Years later, when Moana has reached her current age for the main part of the story, there is a shortage of fish by the reef. Moana suggests going beyond the reef. But her father gets angry and will still prohibit anyone going further than the reef. Moana’s mother reveals why her dad is so against going beyond the reef. Moana tries sailing, but it ends up not working out. Her grandma shows the story of her ancestors and how they used to go beyond the reef all the time. They stopped because there were too many dangerous monsters, especially Te Ka the lava demon. Unfortunately, not long after, Moana’s grandmother is dying. She tells Moana to sail out to the ocean, seek Maui, and return the heart of Te Fiti. Moana’s journey begins from there.
I really admired many parts of this movie, from the story to the characters, especially Moana. She is one of the few Disney princesses to have no love interest. The other two are Merida and Elsa (which is why fans were begging Disney to give Elsa a girlfriend in the “Frozen” sequel). Anyway, Moana was fierce, brave, and strong, which is what many expect for female characters today.
The music was also fantastic. Many songs sounded different from traditional Disney songs. Some sounded more like pop songs, such as “How Far I’ll Go” and “Shiny”. I particularly appreciated the rap section in “You’re Welcome” sung by Maui.
That being said, there were a couple flaws in this movie, such as some urine jokes and (sorry to disappoint some of you) the coconut pirate scene. I loved when Moana said that they were cute and then they went vicious. However, I couldn’t see how important it was to the story. I felt it was just a little filler to add conflict. And the story told in Moana’s daycare is really too mature for little kids. It was only used for plot convenience.
The ending was beautiful. After violence with Te Ka the lava monster, Moana figured out that she was really Te Fiti without the heart. The scene where Moana returns the heart and Te Fiti turns back into a beautiful Goddess and Island was heartwarming. It was also funny how Te Fiti looks a lot like Moana.
I would rate Moana 5 out of 5 stars. It is such a wonderful movie that I would recommend to all, especially with a strong, independent female lead.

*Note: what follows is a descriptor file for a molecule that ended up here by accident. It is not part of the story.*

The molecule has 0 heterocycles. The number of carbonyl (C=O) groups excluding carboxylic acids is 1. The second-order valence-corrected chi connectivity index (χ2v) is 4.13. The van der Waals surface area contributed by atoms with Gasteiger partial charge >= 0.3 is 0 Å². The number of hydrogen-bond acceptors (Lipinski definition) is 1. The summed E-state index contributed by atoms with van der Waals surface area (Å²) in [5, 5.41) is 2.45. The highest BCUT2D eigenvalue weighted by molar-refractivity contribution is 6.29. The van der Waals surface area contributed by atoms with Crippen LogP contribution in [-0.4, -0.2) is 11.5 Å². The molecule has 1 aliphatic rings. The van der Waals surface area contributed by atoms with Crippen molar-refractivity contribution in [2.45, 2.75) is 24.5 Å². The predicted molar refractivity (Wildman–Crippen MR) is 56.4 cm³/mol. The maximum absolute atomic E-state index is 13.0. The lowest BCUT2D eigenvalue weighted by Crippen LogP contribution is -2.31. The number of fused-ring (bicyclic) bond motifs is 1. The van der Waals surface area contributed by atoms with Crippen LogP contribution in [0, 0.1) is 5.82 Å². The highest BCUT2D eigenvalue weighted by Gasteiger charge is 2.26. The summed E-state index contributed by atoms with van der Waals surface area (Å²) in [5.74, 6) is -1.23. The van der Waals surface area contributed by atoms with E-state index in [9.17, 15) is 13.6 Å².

I’ve never been a superhero fan, regardless of brand or characters. I saw “Thor Ragnarok” at a birthday party a little over a year ago. It turned out better than I thought. However, I will say that I didn’t love it.
The film starts with Thor is some underworld environment. He then joins his father and brother. Thor discovers that the planet, Asgard, is in danger. In fact, an evil woman, named Hela, gains so much power and puts the whole planet in danger as she becomes a tyrant.
Thor is whisked away to another planet, where there are messed up beings and cannibals. Thor is imprisoned somewhere. Not long after, his hair is cut and he has to fight the Hulk in a stadium. Meanwhile, Asgard is falling apart. It takes time for Thor to get others to trust him and try to save his planet.
Unfortunately, the planet is pretty much destroyed once Thor arrives. The people there have to move to Earth.
The film was interesting. I will admit that. But I found some things disappointing, like when Thor had his long hair chopped off (I actually have a super-painful memory of me experiencing my hair chopped off years ago) as well as his eye removed. I felt sorry for Thor’s hair to be cut and right after that, the crowd booing at him. At least the scissors guy let Thor keep his beard. As for the eye, something satisfying happened in the “Avengers” film with all the Marvel characters (I won’t say what, though).
Hela was so evil. She was not only unlikable to the point that I couldn’t even have just the tiniest amount of sympathy for her, but she also wasn’t really believable . She just abused her power. Maybe she has a tragic backstory and wasn’t always evil. But pure evil villains are too stereotypical and even lazy.
Thor’s brother wasn’t too likable, either. The ruler of the planet (played by Jeff Goldblum) or the Grandmaster, was wicked in a special way. He was calm and acted more positively. I think that’s more creative than the approach to developing Hela.
The ending was disappointing too. I know this is an installment, but still. It could have been at least a little more satisfying. Will things turn around later?
I would rate “Thor Ragnarok” 3.5 out of 5 stars. It was engaging. I will also admit that many parts were funny. Just a few things didn’t really work out for me.
This is one of my favorite “Family Guy” episodes—not just their Christmas specials, but in general. I would even watch it off-season.
Stewie and Brian go to the mall to see Santa (a fake one, of course). However, there is a long line. By the time it’s Stewie’s turn, the mall closes and Santa leaves. Disappointed, Stewie makes Brian drive to the north pole. They stop at a Christmas festival, where Stewie blows up at Brian for taking him there and not the real north pole. He reveals the real reason he wants to go: that is to kill Santa.